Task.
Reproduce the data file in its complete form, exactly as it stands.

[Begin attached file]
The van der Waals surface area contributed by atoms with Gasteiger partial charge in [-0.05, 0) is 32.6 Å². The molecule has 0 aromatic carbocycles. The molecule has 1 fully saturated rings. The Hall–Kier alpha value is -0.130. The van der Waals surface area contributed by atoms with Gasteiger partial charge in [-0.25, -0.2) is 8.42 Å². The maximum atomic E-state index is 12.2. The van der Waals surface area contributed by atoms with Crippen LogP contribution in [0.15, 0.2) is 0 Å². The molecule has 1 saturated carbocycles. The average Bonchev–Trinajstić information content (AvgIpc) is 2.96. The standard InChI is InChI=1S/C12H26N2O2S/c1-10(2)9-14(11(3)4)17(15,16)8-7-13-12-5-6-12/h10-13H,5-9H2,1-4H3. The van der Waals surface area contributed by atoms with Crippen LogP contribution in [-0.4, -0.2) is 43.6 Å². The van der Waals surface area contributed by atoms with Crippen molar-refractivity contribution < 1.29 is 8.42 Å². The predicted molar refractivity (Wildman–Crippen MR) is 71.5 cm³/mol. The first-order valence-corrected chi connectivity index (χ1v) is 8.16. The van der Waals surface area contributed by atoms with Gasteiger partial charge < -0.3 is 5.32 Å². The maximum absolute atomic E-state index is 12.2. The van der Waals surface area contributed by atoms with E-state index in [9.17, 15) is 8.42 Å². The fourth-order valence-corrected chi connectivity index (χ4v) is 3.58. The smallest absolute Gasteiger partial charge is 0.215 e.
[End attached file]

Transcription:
The van der Waals surface area contributed by atoms with Gasteiger partial charge in [-0.05, 0) is 32.6 Å². The molecule has 0 aromatic carbocycles. The molecule has 1 fully saturated rings. The Hall–Kier alpha value is -0.130. The van der Waals surface area contributed by atoms with Gasteiger partial charge in [-0.25, -0.2) is 8.42 Å². The maximum atomic E-state index is 12.2. The van der Waals surface area contributed by atoms with Crippen LogP contribution in [0.15, 0.2) is 0 Å². The molecule has 1 saturated carbocycles. The average Bonchev–Trinajstić information content (AvgIpc) is 2.96. The standard InChI is InChI=1S/C12H26N2O2S/c1-10(2)9-14(11(3)4)17(15,16)8-7-13-12-5-6-12/h10-13H,5-9H2,1-4H3. The van der Waals surface area contributed by atoms with Crippen LogP contribution in [-0.4, -0.2) is 43.6 Å². The van der Waals surface area contributed by atoms with Crippen molar-refractivity contribution < 1.29 is 8.42 Å². The predicted molar refractivity (Wildman–Crippen MR) is 71.5 cm³/mol. The first-order valence-corrected chi connectivity index (χ1v) is 8.16. The van der Waals surface area contributed by atoms with Gasteiger partial charge < -0.3 is 5.32 Å². The maximum absolute atomic E-state index is 12.2. The van der Waals surface area contributed by atoms with E-state index in [9.17, 15) is 8.42 Å². The fourth-order valence-corrected chi connectivity index (χ4v) is 3.58. The smallest absolute Gasteiger partial charge is 0.215 e.